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IN THIS ISSUE
June 20, 2017
In this issue . . .
Origin of rice domestication
Researchers have previously reported that microscopic bodies of silica, called phytoliths, from rice (Oryza saliva L.) found at
the Shangshan site in the Lower Yangtze of China might represent the earliest example of rice cultivation. However, the age
of the rice fossils was derived through radiocarbon dating of organic matter in pottery shards, which can be contaminated
with older carbon sources. To constrain the age of the phytoliths, Houyuan Lu et al. (pp. 6486–6491) isolated rice
phytoliths from carbon sources, such as clays and carbonate,
and dated the phytoliths directly using radiocarbon dating.
The authors validated the technique for directly dating phytoliths with radiocarbon ages of seeds and charcoal samples
from the same stratigraphic layer at a nearby site called Huxi.
The authors estimate that phytoliths retrieved from the early
stages of the Shangshan and neighboring Hehuashan sites are
approximately 9,400 and 9,000 years old, respectively. The
morphology of specialized cells on the rice phytoliths indicate
that the Shangshan rice specimens are more closely related to
modern domesticated rice species than to wild rice species.
According to the authors, rice domestication may have begun
at Shangshan in the Lower Yangtze during the beginning of
the Holocene. — L.C.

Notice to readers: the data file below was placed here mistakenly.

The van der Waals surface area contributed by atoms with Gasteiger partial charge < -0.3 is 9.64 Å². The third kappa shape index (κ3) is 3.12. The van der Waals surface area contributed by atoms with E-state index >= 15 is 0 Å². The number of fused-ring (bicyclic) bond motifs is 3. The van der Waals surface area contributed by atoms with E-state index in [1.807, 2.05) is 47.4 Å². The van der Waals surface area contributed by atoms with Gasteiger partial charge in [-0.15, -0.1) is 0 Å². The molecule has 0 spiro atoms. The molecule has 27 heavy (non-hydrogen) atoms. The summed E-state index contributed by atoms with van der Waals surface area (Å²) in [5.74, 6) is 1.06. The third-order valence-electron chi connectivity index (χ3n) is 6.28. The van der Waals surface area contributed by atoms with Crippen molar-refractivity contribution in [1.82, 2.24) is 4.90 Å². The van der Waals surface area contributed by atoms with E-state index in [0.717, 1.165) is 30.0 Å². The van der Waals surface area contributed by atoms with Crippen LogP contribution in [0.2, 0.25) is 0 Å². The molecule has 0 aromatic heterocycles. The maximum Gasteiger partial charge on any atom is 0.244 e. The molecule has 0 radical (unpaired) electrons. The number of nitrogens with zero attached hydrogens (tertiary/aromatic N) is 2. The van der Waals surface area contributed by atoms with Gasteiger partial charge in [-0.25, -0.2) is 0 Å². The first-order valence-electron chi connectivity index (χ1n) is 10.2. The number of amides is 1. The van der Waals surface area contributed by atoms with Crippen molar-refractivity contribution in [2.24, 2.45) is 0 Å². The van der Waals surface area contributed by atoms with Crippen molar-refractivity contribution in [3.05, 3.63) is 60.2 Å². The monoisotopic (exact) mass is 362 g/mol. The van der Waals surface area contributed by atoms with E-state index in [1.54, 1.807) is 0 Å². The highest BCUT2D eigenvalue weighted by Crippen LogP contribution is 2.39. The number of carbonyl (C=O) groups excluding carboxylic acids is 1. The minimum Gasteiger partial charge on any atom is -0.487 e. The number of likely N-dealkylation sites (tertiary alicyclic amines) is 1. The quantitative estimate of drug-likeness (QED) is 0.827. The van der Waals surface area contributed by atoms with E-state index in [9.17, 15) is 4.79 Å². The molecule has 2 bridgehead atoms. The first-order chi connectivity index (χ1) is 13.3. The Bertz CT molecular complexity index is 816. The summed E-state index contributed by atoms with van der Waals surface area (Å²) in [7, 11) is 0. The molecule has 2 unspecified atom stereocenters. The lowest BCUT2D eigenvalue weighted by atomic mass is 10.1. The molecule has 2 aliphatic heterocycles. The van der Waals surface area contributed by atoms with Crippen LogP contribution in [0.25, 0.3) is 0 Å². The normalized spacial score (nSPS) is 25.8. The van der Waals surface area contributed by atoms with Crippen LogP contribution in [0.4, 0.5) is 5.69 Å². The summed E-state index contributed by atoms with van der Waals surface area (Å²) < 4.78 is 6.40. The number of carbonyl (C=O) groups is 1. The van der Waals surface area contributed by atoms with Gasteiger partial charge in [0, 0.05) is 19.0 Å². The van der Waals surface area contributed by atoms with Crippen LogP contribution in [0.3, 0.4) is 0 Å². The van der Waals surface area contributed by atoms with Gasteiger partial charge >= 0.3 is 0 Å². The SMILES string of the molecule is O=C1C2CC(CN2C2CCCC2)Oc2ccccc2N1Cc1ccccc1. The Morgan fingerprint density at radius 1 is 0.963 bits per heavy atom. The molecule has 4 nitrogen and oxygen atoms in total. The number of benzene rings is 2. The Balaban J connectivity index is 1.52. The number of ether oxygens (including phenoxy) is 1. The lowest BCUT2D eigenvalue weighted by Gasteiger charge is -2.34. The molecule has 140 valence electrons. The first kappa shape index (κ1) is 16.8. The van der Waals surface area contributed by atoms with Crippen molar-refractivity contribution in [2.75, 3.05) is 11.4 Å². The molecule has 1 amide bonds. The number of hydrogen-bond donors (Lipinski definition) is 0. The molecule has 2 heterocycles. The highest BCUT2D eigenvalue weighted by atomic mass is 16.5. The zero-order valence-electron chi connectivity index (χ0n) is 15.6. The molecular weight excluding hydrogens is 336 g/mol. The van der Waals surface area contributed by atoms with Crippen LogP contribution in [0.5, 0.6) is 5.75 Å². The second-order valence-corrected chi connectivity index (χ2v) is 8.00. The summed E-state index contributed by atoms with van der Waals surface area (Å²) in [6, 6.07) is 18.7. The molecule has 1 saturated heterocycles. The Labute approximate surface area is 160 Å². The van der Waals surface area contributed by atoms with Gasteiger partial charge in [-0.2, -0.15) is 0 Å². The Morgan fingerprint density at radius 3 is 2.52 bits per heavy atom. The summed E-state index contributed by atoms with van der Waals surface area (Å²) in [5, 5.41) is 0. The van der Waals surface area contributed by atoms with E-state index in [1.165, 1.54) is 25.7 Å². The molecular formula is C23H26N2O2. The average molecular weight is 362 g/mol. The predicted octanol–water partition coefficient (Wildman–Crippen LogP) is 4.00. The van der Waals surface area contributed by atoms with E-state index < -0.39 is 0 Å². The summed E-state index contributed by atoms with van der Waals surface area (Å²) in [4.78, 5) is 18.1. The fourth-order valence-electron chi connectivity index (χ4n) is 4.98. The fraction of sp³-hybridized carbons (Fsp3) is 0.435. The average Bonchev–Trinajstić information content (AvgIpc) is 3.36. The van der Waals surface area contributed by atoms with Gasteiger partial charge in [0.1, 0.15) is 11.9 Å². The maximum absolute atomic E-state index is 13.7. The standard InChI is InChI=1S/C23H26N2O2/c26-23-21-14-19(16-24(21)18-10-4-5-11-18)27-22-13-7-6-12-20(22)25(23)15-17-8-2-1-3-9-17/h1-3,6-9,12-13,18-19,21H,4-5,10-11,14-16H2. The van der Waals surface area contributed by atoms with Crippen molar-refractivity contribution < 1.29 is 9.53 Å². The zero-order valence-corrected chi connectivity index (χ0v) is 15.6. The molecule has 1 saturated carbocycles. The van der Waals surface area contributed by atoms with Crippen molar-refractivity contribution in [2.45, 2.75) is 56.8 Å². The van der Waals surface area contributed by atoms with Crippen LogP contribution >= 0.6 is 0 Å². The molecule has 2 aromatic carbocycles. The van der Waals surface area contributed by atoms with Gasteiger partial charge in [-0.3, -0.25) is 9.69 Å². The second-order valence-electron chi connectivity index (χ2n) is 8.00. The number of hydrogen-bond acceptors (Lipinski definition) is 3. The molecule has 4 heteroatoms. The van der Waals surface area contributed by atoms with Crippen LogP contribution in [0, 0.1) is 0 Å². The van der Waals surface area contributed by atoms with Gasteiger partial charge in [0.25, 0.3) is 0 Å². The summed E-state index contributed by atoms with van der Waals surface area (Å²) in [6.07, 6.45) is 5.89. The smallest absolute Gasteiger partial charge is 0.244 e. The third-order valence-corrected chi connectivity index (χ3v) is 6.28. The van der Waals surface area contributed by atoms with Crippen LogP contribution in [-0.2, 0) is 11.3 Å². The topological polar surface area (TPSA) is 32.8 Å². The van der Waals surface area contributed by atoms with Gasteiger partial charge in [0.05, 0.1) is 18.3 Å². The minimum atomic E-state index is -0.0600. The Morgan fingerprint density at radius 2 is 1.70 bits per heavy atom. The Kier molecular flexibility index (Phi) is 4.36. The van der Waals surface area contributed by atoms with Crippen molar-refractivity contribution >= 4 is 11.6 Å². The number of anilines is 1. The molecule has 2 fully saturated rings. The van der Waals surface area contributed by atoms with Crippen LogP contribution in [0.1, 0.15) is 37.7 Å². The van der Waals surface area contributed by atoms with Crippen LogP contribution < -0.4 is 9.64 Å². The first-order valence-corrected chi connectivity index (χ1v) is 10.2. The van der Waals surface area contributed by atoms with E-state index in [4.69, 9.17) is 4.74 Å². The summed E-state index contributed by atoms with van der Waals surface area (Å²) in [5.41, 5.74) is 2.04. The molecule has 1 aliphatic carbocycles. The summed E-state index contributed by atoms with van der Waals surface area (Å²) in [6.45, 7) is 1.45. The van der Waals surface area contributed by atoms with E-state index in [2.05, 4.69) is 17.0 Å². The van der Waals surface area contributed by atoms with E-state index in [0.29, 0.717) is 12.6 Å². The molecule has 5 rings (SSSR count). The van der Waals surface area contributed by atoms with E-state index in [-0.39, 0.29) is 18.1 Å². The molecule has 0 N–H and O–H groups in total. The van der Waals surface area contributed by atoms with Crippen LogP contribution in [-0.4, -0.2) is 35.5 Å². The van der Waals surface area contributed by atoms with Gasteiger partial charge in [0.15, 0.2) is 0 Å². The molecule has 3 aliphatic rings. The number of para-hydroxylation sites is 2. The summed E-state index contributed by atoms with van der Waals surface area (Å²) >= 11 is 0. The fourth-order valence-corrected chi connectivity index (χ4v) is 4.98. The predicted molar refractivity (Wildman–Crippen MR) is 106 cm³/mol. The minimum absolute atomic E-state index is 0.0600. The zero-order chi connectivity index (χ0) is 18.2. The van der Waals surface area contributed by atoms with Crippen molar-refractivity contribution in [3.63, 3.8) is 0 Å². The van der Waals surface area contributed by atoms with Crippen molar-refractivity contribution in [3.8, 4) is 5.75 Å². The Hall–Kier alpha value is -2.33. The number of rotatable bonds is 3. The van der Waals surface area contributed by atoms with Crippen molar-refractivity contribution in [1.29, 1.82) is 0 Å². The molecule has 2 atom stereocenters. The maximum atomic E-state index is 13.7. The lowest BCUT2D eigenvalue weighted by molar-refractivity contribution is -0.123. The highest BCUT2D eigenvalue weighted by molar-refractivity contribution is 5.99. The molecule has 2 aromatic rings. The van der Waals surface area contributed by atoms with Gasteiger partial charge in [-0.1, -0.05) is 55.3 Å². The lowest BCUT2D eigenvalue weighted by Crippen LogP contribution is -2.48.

3D image of rice bulliform phytolith from the Shangshan site.
Reinterpreting quantum mechanics
According to traditional interpretations of quantum mechanics, elementary particles have wavelike properties described by a wave function. The
physical meaning of the wave function has been a
subject of considerable debate. Yakir Aharonov et
al. (pp. 6480–6485) propose an alternative, timesymmetric, and explicitly nonlocal interpretation of
quantum mechanics. In this interpretation, the wave
function represents a property of a large ensemble
of particles, not of a single particle. Properties of
individual particles are represented by deterministic
operators, the measurements of which do not disturb
each other and have predictable outcomes. These
operators can vary with time, while the wave function
remains constant. According to this framework, in
certain cases, the values of the operators, and hence
the particle dynamics, can depend on potentials
not only at the particle’s position but also at remote
locations. Thus, in the classic double-slit experiment,
a particle will be affected by both slits, even if the
particle passes through only one of the two slits. In
the authors’ interpretation, these nonlocal dynamics
www.pnas.org/cgi/doi/10.1073/iti2517114
Interference pattern from a double-slit experiment.
Image courtesy of Wikimedia Commons/Timm
Weitkamp.
give rise to the interference observed in the classic double-slit experiment with a single particle. An
uncertainty principle follows from this interpretation,
implying that information about nonlocal potentials
is lost once the particle’s position is determined,
according to the authors. — B.D.
PNAS | June 20, 2017 | vol. 114 | no. 25 | 6413–6415
Child health and the International
Monetary Fund
Systematic analyses of the impact of International
Monetary Fund (IMF) structural adjustment programs on child health using microdata are lacking.
Adel Daoud et al. (pp. 6492–6497) hypothesized that
austerity measures mandated by the IMF as conditions for receiving loans might affect parents’ ability
to protect children’s health. To test the hypothesis,
and child health indicators, but did find an association between IMF programs and the effect of parental education on child health. Having an educated
head of household reduced a child’s odds of being
deprived in any of the health metrics examined. In
rural populations, the size of the protective effect
on access to shelter, sanitation, nutrition, and health
care was reduced in countries participating in IMF
programs, but the effect on water access increased.